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Can drinking straws be "sustainable?"

In the interest of sustainability in food service, and particularly, with straws, we must first acknowledge the initial reason for the desire to eliminate straw usage across the globe. Statistics show that hundreds of millions of straws are used and discarded daily in the United States alone. Most straws are made of non-recyclable plastics and wind up in landfills and waterways, where they can be mistaken for food by marine and wildlife. I don't think there is a person who has access to the internet through a computer or cell phone, who has not seen the heart-wrenching videos of marine biologists, caring crews and individuals painstakingly removing straws from the nostrils of sea turtles who sought a food source by ingesting a plastic straw. Legislation has been enacted to eliminate this danger to marine and wildlife by requiring food service to seek alternative solutions, and the race is on to find the "next best straw."

Having just attended the National Restaurant Association meeting, I saw many such alternative solutions, such as 4-ply kraft paper, various types of PLA and even repurposed seashell content. The interesting point is, a straw by any other material is still.....a straw! And straws will always look like a food source to marine and wildlife in waterways and landfills, where most of these will end up, even with the best intentions.

Webster's definition of "sustainable" is: to be maintained at a certain rate or level.

The perception of "sustainability" regarding food service items, is to use new materials, such as wood, paper, corn and sugar byproducts, and even seashells to make a product that can be used to drink through, poke or cut food with and then discard without worry or guilt, because it's "sustainable." Unfortunately, "sustainable" products continue to contribute to the volume of waste, at least for a period of time, and straws made of such material will STILL be mistaken for food by marine and wildlife in the meantime!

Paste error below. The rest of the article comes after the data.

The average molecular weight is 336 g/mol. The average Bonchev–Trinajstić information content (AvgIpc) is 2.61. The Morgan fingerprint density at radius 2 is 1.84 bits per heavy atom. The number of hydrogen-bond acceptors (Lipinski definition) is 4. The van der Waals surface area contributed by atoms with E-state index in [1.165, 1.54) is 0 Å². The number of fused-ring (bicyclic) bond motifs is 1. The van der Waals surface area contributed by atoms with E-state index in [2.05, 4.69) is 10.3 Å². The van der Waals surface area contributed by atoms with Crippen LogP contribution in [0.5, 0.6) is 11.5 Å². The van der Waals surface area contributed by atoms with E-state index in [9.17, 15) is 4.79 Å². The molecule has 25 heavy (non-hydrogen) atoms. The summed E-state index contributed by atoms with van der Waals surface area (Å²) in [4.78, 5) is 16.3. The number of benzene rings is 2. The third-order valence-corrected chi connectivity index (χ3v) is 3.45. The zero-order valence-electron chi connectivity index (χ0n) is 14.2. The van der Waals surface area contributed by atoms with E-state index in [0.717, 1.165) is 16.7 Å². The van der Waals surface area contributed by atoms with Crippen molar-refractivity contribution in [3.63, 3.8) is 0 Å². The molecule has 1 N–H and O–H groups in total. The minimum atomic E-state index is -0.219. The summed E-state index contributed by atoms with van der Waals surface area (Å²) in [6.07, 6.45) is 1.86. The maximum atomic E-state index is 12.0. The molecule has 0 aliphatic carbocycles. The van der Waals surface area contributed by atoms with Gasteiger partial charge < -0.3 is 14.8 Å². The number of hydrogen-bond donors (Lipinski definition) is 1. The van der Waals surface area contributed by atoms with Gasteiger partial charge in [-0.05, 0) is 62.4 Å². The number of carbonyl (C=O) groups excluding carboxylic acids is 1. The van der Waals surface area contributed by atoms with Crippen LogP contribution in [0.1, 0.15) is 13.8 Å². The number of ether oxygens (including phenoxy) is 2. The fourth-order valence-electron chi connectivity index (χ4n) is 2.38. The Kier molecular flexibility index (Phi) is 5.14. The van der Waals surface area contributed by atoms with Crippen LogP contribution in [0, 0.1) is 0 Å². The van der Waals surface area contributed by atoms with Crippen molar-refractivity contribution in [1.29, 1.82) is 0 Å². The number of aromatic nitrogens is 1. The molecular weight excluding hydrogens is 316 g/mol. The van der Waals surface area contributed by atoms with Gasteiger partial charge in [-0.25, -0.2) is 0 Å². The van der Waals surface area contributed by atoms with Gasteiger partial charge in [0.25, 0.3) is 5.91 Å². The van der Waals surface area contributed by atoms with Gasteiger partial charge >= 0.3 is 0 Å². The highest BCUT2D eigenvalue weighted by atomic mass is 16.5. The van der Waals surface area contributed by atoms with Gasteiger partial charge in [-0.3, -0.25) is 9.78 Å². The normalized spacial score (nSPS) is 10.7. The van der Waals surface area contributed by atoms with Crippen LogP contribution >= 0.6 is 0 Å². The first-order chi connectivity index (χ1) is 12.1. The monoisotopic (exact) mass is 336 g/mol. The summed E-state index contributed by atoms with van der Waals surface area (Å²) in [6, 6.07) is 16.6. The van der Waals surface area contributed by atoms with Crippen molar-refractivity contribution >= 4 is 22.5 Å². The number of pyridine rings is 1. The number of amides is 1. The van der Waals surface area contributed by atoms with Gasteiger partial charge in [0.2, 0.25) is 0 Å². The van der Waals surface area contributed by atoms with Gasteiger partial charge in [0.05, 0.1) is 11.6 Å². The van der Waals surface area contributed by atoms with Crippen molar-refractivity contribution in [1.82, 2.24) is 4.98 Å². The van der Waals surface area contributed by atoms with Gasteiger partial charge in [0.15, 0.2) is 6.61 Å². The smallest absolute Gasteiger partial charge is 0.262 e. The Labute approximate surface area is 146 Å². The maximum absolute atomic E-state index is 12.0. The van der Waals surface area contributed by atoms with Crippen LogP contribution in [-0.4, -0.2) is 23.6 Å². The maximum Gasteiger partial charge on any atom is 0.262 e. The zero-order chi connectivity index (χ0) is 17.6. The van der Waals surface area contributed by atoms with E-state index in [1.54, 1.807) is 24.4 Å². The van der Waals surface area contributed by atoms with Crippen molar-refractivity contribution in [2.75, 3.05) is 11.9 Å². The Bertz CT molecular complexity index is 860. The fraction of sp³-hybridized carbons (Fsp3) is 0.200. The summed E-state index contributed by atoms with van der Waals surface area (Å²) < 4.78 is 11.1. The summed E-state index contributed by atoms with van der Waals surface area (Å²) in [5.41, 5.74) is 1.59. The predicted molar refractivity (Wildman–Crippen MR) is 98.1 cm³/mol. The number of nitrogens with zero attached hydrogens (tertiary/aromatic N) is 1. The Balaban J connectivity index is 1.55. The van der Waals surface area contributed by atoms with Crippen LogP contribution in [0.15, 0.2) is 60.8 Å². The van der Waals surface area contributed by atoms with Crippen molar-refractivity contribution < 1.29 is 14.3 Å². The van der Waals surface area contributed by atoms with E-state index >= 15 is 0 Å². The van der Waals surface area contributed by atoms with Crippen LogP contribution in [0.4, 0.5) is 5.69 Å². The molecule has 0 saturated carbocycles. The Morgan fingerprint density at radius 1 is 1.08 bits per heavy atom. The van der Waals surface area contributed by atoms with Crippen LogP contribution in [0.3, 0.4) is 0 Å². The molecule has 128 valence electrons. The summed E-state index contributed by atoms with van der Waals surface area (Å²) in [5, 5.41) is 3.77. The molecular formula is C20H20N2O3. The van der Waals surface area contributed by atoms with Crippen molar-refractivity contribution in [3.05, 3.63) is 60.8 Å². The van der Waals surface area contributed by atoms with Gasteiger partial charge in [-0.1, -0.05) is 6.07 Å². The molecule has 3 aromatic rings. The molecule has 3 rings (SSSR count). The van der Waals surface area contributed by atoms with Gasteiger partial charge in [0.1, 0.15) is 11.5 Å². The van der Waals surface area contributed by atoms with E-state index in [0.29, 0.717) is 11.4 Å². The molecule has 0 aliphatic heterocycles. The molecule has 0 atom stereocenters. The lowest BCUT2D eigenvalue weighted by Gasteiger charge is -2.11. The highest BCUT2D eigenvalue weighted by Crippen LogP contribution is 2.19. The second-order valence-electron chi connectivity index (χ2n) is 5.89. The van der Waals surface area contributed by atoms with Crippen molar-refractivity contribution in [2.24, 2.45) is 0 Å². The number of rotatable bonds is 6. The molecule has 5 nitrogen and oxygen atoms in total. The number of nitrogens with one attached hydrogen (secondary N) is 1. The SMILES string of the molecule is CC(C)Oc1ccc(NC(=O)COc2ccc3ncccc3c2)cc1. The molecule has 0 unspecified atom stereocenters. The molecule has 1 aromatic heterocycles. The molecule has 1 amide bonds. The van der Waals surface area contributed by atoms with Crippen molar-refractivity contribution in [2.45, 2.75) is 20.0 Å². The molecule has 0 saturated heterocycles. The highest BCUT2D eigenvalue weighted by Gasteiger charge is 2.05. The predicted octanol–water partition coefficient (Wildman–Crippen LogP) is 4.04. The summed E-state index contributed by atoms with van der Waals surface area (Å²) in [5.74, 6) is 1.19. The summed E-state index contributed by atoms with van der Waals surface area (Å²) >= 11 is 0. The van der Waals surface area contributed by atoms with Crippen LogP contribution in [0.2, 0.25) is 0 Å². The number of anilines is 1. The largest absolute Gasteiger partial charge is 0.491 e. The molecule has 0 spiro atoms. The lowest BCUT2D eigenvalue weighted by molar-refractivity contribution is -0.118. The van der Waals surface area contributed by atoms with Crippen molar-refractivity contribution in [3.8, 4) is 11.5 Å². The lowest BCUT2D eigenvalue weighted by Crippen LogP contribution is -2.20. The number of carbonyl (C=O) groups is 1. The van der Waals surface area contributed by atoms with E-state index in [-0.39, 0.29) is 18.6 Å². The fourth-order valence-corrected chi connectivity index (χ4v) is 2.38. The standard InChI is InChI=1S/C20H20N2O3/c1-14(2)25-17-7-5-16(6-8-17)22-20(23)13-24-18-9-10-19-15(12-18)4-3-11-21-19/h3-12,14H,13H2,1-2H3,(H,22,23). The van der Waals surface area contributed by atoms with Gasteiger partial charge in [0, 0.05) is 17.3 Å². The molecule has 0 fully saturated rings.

Let's take a minute to think about this. Many food services are turning to the "new" PLA materials, which are polylactic acid, a thermoplastic monomer derived from renewable sources. In other words, it relies on the belief that we can grow more trees, plant more crops and hope they survive and thrive through season after season, year after year, enough to make millions and billions of food related pieces such as straws, plates and cutlery. After all, we're eliminating plastic....right? According to TWI, PLA is similar to polypropylene, polystyrene and polyethylene and is considered a non-fossil fuel plastic.

There are four ways to dispose of PLA:

1. Recycling

This is either chemical or mechanical. Waste material can hold contaminants, but polylactic acid can be chemically recycled using thermal depolymerisation or hydrolysis to create a monomer that can then be manufactured into virgin PLA. PLA can also be chemically recycled using transesterification to create methyl lactate. Not all recycling facilities will recycle PLA. In fact, very FEW recycling centers accept PLA for recycling.

2. Composting